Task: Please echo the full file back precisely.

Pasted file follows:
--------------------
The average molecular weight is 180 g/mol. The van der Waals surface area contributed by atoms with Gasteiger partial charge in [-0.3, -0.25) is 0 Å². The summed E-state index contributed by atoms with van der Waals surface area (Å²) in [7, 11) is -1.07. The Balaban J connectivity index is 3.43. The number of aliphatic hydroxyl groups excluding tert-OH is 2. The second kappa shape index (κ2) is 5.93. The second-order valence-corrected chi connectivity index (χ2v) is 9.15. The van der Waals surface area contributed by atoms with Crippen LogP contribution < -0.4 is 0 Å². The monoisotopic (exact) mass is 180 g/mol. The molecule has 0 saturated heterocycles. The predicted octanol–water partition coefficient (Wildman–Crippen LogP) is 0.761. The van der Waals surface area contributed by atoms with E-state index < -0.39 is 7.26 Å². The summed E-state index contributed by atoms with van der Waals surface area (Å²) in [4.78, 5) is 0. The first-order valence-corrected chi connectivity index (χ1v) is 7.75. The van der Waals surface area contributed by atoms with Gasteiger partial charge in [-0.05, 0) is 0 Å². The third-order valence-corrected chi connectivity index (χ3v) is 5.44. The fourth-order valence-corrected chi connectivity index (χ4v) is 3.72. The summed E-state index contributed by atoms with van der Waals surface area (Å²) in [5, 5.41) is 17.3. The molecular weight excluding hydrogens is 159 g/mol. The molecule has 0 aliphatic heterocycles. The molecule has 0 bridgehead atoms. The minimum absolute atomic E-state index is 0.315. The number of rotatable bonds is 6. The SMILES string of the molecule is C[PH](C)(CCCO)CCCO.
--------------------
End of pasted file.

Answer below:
The average molecular weight is 180 g/mol. The van der Waals surface area contributed by atoms with Gasteiger partial charge in [-0.3, -0.25) is 0 Å². The summed E-state index contributed by atoms with van der Waals surface area (Å²) in [7, 11) is -1.07. The Balaban J connectivity index is 3.43. The number of aliphatic hydroxyl groups excluding tert-OH is 2. The second kappa shape index (κ2) is 5.93. The second-order valence-corrected chi connectivity index (χ2v) is 9.15. The van der Waals surface area contributed by atoms with Crippen LogP contribution < -0.4 is 0 Å². The monoisotopic (exact) mass is 180 g/mol. The molecule has 0 saturated heterocycles. The predicted octanol–water partition coefficient (Wildman–Crippen LogP) is 0.761. The van der Waals surface area contributed by atoms with E-state index < -0.39 is 7.26 Å². The summed E-state index contributed by atoms with van der Waals surface area (Å²) in [4.78, 5) is 0. The first-order valence-corrected chi connectivity index (χ1v) is 7.75. The van der Waals surface area contributed by atoms with Gasteiger partial charge in [-0.05, 0) is 0 Å². The third-order valence-corrected chi connectivity index (χ3v) is 5.44. The fourth-order valence-corrected chi connectivity index (χ4v) is 3.72. The summed E-state index contributed by atoms with van der Waals surface area (Å²) in [5, 5.41) is 17.3. The molecular weight excluding hydrogens is 159 g/mol. The molecule has 0 aliphatic heterocycles. The molecule has 0 bridgehead atoms. The minimum absolute atomic E-state index is 0.315. The number of rotatable bonds is 6. The SMILES string of the molecule is C[PH](C)(CCCO)CCCO.